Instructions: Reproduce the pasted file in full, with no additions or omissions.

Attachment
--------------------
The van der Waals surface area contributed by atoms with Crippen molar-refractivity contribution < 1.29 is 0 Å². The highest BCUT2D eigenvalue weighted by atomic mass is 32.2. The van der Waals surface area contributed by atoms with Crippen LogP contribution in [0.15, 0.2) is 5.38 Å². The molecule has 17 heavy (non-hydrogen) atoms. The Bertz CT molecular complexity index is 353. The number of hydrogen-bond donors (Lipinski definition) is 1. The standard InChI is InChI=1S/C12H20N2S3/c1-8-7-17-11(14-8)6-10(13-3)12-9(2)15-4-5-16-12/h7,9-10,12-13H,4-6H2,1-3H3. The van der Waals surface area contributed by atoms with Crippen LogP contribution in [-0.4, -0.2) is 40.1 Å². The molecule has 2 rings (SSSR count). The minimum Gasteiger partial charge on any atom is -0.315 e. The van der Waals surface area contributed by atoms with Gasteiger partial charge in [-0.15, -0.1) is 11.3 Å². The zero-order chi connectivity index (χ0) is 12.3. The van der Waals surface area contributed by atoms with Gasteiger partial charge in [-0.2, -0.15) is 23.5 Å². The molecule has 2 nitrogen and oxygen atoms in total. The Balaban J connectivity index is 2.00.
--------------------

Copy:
The van der Waals surface area contributed by atoms with Crippen molar-refractivity contribution < 1.29 is 0 Å². The highest BCUT2D eigenvalue weighted by atomic mass is 32.2. The van der Waals surface area contributed by atoms with Crippen LogP contribution in [0.15, 0.2) is 5.38 Å². The molecule has 17 heavy (non-hydrogen) atoms. The Bertz CT molecular complexity index is 353. The number of hydrogen-bond donors (Lipinski definition) is 1. The standard InChI is InChI=1S/C12H20N2S3/c1-8-7-17-11(14-8)6-10(13-3)12-9(2)15-4-5-16-12/h7,9-10,12-13H,4-6H2,1-3H3. The van der Waals surface area contributed by atoms with Crippen LogP contribution in [-0.4, -0.2) is 40.1 Å². The molecule has 2 rings (SSSR count). The minimum Gasteiger partial charge on any atom is -0.315 e. The van der Waals surface area contributed by atoms with Gasteiger partial charge in [-0.15, -0.1) is 11.3 Å². The zero-order chi connectivity index (χ0) is 12.3. The van der Waals surface area contributed by atoms with Gasteiger partial charge in [-0.2, -0.15) is 23.5 Å². The molecule has 2 nitrogen and oxygen atoms in total. The Balaban J connectivity index is 2.00.